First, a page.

In the last two weeks the Chinese authorities have been busy providing much-anticipated guidance on the practical steps organisations must take to comply with the new data protection, cybersecurity and technology regulations. In short, the key developments are:
Practical implementation guidance under PRC Cybersecurity Law
- Draft Guidelines on Multi Level Protection Scheme (MLPS) for information systems: the Police Security Bureau (PSB) has proposed practical guidelines on how organisations operating information systems (ie systems processing data) in China can comply with the MLPS. The MLPS is the tiered network security classification system, which requires organisations to assess their information systems against tiers 1 to 5 and adopt security measures against the relevant level (or voluntarily a higher level), and requires filings with the PSB. The higher tiers (tier 3 or above) also require an accredited-third party compliance assessment. The new guidelines will, if implemented, set out the procedures for PSB filings, and also incorporate some specific standards for organisations using encryption tools.
- List of accredited security certification providers for “critical network equipment” and “specific network security products”: the Ministry of Industry and Information Technology, PSB and Cyberspace Administration of China have jointly published the first list of accredited certification examiners who are authorised to assess the products and services designated by the PRC Cybersecurity Law and subsequent regulations as “critical network equipment” or “specific network security products” (which includes (amongst other products and services) routers, firewalls and servers). This is important for organisations providing these products and services in China, because they must obtain the relevant certification to continue selling these in China. It is also relevant to organisations operating in China, as they must ensure they are procuring duly certified products and services.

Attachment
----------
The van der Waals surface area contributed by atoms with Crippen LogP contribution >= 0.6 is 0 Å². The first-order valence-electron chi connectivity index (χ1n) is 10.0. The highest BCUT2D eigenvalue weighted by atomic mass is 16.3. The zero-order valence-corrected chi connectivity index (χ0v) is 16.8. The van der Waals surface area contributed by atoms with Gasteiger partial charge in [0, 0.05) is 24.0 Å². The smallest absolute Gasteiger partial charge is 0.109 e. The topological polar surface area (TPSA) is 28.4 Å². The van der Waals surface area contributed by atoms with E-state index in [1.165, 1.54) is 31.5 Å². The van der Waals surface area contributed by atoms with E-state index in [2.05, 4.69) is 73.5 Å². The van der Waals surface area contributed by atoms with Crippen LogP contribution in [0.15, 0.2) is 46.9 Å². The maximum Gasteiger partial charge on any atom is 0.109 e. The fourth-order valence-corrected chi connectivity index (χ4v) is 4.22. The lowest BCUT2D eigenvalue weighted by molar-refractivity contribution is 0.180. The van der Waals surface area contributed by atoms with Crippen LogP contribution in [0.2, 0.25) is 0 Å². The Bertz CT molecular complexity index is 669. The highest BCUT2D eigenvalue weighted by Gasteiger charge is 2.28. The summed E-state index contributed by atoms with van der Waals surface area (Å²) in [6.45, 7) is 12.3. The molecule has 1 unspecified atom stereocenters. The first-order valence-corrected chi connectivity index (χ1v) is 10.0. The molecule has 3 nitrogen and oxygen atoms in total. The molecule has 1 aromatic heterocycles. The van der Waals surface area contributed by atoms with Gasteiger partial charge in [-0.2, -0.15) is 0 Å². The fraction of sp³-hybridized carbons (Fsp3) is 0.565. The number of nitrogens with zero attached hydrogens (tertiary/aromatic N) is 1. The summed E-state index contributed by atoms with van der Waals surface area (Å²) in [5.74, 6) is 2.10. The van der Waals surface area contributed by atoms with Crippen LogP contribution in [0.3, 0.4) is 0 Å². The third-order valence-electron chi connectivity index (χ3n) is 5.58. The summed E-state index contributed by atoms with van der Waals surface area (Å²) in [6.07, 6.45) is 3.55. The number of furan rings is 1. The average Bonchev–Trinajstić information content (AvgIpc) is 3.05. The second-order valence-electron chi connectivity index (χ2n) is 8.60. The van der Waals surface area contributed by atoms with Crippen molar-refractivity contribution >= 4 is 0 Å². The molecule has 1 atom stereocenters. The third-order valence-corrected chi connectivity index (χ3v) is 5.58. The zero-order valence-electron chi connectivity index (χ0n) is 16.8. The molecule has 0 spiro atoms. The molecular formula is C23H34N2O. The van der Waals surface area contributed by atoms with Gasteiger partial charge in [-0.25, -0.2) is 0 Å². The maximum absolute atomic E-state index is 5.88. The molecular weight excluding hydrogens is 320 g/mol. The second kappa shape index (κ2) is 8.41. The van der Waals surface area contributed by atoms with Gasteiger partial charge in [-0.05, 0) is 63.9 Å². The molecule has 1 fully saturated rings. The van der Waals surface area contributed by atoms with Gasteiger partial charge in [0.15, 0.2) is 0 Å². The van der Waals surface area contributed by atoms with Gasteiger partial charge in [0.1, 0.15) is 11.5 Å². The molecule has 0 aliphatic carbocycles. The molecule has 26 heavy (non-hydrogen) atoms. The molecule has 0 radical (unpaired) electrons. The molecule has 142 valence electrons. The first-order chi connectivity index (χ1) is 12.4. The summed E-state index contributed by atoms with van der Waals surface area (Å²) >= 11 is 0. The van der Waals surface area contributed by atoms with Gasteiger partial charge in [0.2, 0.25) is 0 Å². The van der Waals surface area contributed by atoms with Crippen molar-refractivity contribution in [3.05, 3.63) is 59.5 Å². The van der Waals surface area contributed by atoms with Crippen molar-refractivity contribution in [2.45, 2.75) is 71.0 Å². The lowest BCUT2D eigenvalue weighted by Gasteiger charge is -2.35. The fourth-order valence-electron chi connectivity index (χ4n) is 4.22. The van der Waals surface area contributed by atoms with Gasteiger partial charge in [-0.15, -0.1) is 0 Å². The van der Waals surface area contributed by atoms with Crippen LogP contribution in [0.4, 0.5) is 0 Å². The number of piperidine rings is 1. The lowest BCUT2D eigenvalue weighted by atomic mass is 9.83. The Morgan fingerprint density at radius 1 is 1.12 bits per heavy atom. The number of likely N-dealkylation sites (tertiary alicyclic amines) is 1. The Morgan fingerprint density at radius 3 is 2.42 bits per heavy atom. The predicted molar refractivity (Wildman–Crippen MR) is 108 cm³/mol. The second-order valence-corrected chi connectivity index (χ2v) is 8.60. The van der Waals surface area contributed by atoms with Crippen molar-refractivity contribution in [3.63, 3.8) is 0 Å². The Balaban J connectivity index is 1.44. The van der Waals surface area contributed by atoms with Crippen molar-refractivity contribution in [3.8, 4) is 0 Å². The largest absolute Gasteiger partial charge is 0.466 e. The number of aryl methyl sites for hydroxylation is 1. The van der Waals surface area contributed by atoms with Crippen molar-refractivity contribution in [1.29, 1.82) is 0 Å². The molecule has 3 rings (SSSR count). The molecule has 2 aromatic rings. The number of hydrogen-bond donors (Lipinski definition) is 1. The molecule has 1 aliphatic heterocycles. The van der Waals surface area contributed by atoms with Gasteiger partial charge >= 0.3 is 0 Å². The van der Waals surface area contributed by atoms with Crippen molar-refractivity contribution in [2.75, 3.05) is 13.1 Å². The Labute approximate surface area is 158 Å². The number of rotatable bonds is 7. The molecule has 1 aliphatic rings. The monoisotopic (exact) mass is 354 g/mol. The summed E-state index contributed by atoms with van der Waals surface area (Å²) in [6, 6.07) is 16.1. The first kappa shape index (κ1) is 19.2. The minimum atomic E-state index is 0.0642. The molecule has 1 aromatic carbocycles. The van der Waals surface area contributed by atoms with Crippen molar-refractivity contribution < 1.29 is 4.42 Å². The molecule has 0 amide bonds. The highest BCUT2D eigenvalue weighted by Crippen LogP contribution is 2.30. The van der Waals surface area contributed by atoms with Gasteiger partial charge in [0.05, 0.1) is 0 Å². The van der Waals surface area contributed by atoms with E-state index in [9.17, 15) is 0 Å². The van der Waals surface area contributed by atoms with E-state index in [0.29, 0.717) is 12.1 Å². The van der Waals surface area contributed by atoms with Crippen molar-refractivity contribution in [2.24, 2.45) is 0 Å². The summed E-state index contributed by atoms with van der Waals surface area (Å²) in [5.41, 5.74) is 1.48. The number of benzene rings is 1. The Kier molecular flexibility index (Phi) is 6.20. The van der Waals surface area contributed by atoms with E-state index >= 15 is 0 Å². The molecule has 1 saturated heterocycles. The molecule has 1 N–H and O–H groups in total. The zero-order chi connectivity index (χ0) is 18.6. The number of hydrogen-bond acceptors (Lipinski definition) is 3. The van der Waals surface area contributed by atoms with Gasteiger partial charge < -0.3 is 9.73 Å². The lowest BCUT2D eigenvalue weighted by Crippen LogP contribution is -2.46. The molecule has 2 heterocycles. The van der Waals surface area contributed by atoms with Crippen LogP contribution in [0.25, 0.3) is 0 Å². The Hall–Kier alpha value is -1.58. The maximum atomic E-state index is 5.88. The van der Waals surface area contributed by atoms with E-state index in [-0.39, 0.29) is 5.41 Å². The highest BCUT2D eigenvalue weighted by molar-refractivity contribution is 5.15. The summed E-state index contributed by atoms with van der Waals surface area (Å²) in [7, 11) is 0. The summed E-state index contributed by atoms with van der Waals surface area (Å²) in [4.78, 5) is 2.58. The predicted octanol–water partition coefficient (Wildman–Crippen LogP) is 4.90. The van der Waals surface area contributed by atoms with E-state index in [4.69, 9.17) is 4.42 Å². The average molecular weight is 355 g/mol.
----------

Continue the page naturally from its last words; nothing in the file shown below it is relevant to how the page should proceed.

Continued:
- 24 new draft technical guidelines: these drafts, if implemented, propose practical guidance on compliance with key obligations under the PRC Cybersecurity Law and associated regulations, including:
- Procedures for undertaking privacy impact assessments, including template checklists, and
- Protections and security control measures for “critical information infrastructure”, including:
- Required contractual assurances, and template contract language, for critical information infrastructure operators (CIIOs) to use with providers of network products and services
- A recommendation for CIIOs to maintain an “asset list” of data, services, information systems, platforms, basic equipment, personnel management etc., and
- Criteria to help CIIOs to evaluate their compliance with CIIO security standards on an annual basis
These will, if implemented, prescribe significant additional procurement, contract and ongoing management obligations for CIIOs in China.
Draft E-commerce Law
The third draft of the proposed new PRC E-commerce Law has now been circulated, and is of interest to all organisations taking advantage of China’s booming e-commerce market. While a copy is not yet publicly available, and the proposed implementation date has not yet been announced, it is understood that there are some key changes to the previous drafts, including:
- Extending the regulatory framework explicitly to e-commerce platforms integrated into WeChat etc., and to live streaming and other platforms upon which e-commerce or e-marketing can take place
- Targeted marketing will require more explicit and layered consent options
- There will be joint liability for security breaches between e-commerce vendors and platforms, and
- Sanctions will be extended to include shut down of e-commerce sites and platforms
Uncertainties remain around:
- Overseas data transfers. While final guidelines had been expected this Summer, we understand the authorities are now taking time to consider potential conflicts between the Chinese data localisation rules, the GDPR and the US Cloud Act. As such, it is anticipated that an additional regulation (rather than just guidelines) will be published by the Chinese authorities in due course, but this is unlikely to be in Q2 or Q3 2018, and
- Classification of CIIOs, but the authorities have indicated that they are notifying (and will continue to notify) directly those organisations they deem to be CIIOs
The regulatory and enforcement landscapes continue to evolve, and so organisations operating in China should continue to monitor developments closely and update their compliance programmes accordingly. One year since the PRC Cybersecurity Law came into force, we are now seeing the authorities move from implementation to enforcement, so now is the time to act.